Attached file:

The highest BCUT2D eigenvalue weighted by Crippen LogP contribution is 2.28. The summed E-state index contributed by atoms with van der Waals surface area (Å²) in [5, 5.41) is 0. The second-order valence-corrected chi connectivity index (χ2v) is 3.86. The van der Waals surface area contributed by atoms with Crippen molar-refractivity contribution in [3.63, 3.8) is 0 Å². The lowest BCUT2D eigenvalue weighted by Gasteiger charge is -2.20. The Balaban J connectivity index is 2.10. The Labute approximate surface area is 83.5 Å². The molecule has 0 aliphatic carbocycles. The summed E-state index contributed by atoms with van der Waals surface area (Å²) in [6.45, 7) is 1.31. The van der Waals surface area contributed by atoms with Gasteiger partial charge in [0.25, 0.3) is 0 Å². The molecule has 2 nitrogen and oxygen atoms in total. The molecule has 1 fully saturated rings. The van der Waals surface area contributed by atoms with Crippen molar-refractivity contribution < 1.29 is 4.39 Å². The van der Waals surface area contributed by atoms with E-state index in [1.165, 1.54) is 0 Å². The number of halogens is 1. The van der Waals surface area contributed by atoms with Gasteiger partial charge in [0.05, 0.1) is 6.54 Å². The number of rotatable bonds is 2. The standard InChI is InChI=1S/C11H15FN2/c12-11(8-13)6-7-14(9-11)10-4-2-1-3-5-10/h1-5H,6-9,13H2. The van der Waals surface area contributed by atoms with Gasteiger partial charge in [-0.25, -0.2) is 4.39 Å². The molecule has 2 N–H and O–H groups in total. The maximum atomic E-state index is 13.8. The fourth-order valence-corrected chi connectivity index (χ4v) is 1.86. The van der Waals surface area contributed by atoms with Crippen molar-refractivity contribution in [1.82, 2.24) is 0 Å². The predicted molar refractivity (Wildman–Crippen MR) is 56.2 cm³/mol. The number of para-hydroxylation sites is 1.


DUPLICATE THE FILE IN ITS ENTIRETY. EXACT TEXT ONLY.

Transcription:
The highest BCUT2D eigenvalue weighted by Crippen LogP contribution is 2.28. The summed E-state index contributed by atoms with van der Waals surface area (Å²) in [5, 5.41) is 0. The second-order valence-corrected chi connectivity index (χ2v) is 3.86. The van der Waals surface area contributed by atoms with Crippen molar-refractivity contribution in [3.63, 3.8) is 0 Å². The lowest BCUT2D eigenvalue weighted by Gasteiger charge is -2.20. The Balaban J connectivity index is 2.10. The Labute approximate surface area is 83.5 Å². The molecule has 0 aliphatic carbocycles. The summed E-state index contributed by atoms with van der Waals surface area (Å²) in [6.45, 7) is 1.31. The van der Waals surface area contributed by atoms with Gasteiger partial charge in [0.25, 0.3) is 0 Å². The molecule has 2 nitrogen and oxygen atoms in total. The molecule has 1 fully saturated rings. The van der Waals surface area contributed by atoms with Crippen molar-refractivity contribution < 1.29 is 4.39 Å². The van der Waals surface area contributed by atoms with E-state index in [1.165, 1.54) is 0 Å². The number of halogens is 1. The van der Waals surface area contributed by atoms with Gasteiger partial charge in [0.05, 0.1) is 6.54 Å². The number of rotatable bonds is 2. The standard InChI is InChI=1S/C11H15FN2/c12-11(8-13)6-7-14(9-11)10-4-2-1-3-5-10/h1-5H,6-9,13H2. The van der Waals surface area contributed by atoms with Gasteiger partial charge in [-0.25, -0.2) is 4.39 Å². The molecule has 2 N–H and O–H groups in total. The maximum atomic E-state index is 13.8. The fourth-order valence-corrected chi connectivity index (χ4v) is 1.86. The van der Waals surface area contributed by atoms with Crippen molar-refractivity contribution in [1.82, 2.24) is 0 Å². The predicted molar refractivity (Wildman–Crippen MR) is 56.2 cm³/mol. The number of para-hydroxylation sites is 1.